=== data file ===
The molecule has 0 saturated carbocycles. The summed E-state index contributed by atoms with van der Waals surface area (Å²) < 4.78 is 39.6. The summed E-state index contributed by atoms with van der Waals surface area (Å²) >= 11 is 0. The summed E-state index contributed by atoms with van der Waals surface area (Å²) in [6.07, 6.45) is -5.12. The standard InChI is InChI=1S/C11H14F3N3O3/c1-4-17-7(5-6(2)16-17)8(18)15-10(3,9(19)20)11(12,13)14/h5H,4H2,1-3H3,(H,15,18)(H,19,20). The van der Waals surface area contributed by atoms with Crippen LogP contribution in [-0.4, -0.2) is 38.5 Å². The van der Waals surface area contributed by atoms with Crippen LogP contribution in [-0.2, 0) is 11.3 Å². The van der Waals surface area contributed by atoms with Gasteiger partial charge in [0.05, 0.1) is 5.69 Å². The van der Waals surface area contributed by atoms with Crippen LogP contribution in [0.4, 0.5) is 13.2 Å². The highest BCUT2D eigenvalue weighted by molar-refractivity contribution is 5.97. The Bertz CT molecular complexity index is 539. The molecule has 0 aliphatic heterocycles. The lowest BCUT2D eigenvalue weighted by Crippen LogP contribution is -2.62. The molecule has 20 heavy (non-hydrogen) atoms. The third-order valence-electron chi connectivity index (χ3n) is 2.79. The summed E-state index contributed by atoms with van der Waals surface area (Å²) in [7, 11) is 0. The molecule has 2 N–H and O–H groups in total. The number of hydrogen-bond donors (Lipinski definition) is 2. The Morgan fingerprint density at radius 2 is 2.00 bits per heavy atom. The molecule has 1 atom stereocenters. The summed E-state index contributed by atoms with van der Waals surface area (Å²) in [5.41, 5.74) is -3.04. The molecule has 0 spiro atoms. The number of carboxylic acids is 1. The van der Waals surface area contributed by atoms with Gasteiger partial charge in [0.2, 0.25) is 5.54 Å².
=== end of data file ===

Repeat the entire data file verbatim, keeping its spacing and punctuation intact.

The molecule has 0 saturated carbocycles. The summed E-state index contributed by atoms with van der Waals surface area (Å²) < 4.78 is 39.6. The summed E-state index contributed by atoms with van der Waals surface area (Å²) >= 11 is 0. The summed E-state index contributed by atoms with van der Waals surface area (Å²) in [6.07, 6.45) is -5.12. The standard InChI is InChI=1S/C11H14F3N3O3/c1-4-17-7(5-6(2)16-17)8(18)15-10(3,9(19)20)11(12,13)14/h5H,4H2,1-3H3,(H,15,18)(H,19,20). The van der Waals surface area contributed by atoms with Crippen LogP contribution in [-0.4, -0.2) is 38.5 Å². The van der Waals surface area contributed by atoms with Crippen LogP contribution in [-0.2, 0) is 11.3 Å². The van der Waals surface area contributed by atoms with Gasteiger partial charge in [0.05, 0.1) is 5.69 Å². The van der Waals surface area contributed by atoms with Crippen LogP contribution in [0.4, 0.5) is 13.2 Å². The highest BCUT2D eigenvalue weighted by molar-refractivity contribution is 5.97. The Bertz CT molecular complexity index is 539. The molecule has 0 aliphatic heterocycles. The lowest BCUT2D eigenvalue weighted by Crippen LogP contribution is -2.62. The molecule has 20 heavy (non-hydrogen) atoms. The third-order valence-electron chi connectivity index (χ3n) is 2.79. The summed E-state index contributed by atoms with van der Waals surface area (Å²) in [7, 11) is 0. The molecule has 2 N–H and O–H groups in total. The number of hydrogen-bond donors (Lipinski definition) is 2. The Morgan fingerprint density at radius 2 is 2.00 bits per heavy atom. The molecule has 1 atom stereocenters. The summed E-state index contributed by atoms with van der Waals surface area (Å²) in [5.41, 5.74) is -3.04. The molecule has 0 spiro atoms. The number of carboxylic acids is 1. The van der Waals surface area contributed by atoms with Gasteiger partial charge in [0.2, 0.25) is 5.54 Å².